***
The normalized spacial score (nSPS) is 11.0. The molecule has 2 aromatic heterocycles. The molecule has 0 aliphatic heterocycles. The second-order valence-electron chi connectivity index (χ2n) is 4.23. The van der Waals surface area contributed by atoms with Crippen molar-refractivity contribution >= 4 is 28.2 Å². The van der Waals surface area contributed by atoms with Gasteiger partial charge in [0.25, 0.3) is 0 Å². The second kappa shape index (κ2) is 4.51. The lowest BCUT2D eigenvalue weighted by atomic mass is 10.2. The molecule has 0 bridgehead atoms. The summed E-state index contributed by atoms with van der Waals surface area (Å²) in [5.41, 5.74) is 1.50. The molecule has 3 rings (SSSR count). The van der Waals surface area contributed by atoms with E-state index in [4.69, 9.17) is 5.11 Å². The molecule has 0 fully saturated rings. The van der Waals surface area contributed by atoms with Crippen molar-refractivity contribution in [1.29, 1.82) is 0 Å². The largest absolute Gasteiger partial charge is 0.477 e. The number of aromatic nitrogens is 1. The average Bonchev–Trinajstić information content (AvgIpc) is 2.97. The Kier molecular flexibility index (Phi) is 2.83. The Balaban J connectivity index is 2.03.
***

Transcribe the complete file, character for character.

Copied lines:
The normalized spacial score (nSPS) is 11.0. The molecule has 2 aromatic heterocycles. The molecule has 0 aliphatic heterocycles. The second-order valence-electron chi connectivity index (χ2n) is 4.23. The van der Waals surface area contributed by atoms with Crippen molar-refractivity contribution >= 4 is 28.2 Å². The van der Waals surface area contributed by atoms with Gasteiger partial charge in [0.25, 0.3) is 0 Å². The second kappa shape index (κ2) is 4.51. The lowest BCUT2D eigenvalue weighted by atomic mass is 10.2. The molecule has 0 bridgehead atoms. The summed E-state index contributed by atoms with van der Waals surface area (Å²) in [5.41, 5.74) is 1.50. The molecule has 3 rings (SSSR count). The van der Waals surface area contributed by atoms with E-state index in [4.69, 9.17) is 5.11 Å². The molecule has 0 fully saturated rings. The van der Waals surface area contributed by atoms with Crippen molar-refractivity contribution in [1.29, 1.82) is 0 Å². The largest absolute Gasteiger partial charge is 0.477 e. The number of aromatic nitrogens is 1. The average Bonchev–Trinajstić information content (AvgIpc) is 2.97. The Kier molecular flexibility index (Phi) is 2.83. The Balaban J connectivity index is 2.03.